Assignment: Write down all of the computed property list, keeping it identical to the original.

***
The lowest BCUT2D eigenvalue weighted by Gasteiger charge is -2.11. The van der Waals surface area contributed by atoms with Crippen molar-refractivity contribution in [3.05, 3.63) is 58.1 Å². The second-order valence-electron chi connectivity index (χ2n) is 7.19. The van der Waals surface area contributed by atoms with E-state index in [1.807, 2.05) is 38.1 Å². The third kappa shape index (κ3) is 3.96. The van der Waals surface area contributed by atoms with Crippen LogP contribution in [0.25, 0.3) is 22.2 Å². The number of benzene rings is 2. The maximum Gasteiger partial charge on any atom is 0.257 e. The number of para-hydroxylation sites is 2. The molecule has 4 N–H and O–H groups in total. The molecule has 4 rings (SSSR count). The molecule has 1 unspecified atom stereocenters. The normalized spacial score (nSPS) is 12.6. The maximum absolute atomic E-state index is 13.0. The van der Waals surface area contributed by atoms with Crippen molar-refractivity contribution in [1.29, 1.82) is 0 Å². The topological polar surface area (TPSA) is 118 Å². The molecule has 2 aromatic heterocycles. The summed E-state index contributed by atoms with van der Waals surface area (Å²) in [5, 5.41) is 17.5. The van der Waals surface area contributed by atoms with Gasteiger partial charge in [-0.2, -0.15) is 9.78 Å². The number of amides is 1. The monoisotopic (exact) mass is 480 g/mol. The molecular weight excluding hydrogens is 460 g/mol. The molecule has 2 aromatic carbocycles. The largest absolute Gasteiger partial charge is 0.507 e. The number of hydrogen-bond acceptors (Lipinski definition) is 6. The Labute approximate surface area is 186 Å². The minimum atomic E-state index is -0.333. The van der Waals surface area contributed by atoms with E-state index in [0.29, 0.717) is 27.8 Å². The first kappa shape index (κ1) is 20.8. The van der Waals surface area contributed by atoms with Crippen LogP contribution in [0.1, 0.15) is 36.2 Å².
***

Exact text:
The lowest BCUT2D eigenvalue weighted by Gasteiger charge is -2.11. The van der Waals surface area contributed by atoms with Crippen molar-refractivity contribution in [3.05, 3.63) is 58.1 Å². The second-order valence-electron chi connectivity index (χ2n) is 7.19. The van der Waals surface area contributed by atoms with E-state index in [1.807, 2.05) is 38.1 Å². The third kappa shape index (κ3) is 3.96. The van der Waals surface area contributed by atoms with Crippen LogP contribution in [0.25, 0.3) is 22.2 Å². The number of benzene rings is 2. The maximum Gasteiger partial charge on any atom is 0.257 e. The number of para-hydroxylation sites is 2. The molecule has 4 N–H and O–H groups in total. The molecule has 4 rings (SSSR count). The molecule has 1 unspecified atom stereocenters. The normalized spacial score (nSPS) is 12.6. The maximum absolute atomic E-state index is 13.0. The van der Waals surface area contributed by atoms with Crippen molar-refractivity contribution in [1.29, 1.82) is 0 Å². The topological polar surface area (TPSA) is 118 Å². The molecule has 2 aromatic heterocycles. The summed E-state index contributed by atoms with van der Waals surface area (Å²) in [5, 5.41) is 17.5. The van der Waals surface area contributed by atoms with Gasteiger partial charge in [-0.2, -0.15) is 9.78 Å². The number of amides is 1. The monoisotopic (exact) mass is 480 g/mol. The molecular weight excluding hydrogens is 460 g/mol. The molecule has 2 aromatic carbocycles. The largest absolute Gasteiger partial charge is 0.507 e. The number of hydrogen-bond acceptors (Lipinski definition) is 6. The Labute approximate surface area is 186 Å². The minimum atomic E-state index is -0.333. The van der Waals surface area contributed by atoms with E-state index in [0.29, 0.717) is 27.8 Å². The first kappa shape index (κ1) is 20.8. The van der Waals surface area contributed by atoms with Crippen LogP contribution in [0.1, 0.15) is 36.2 Å².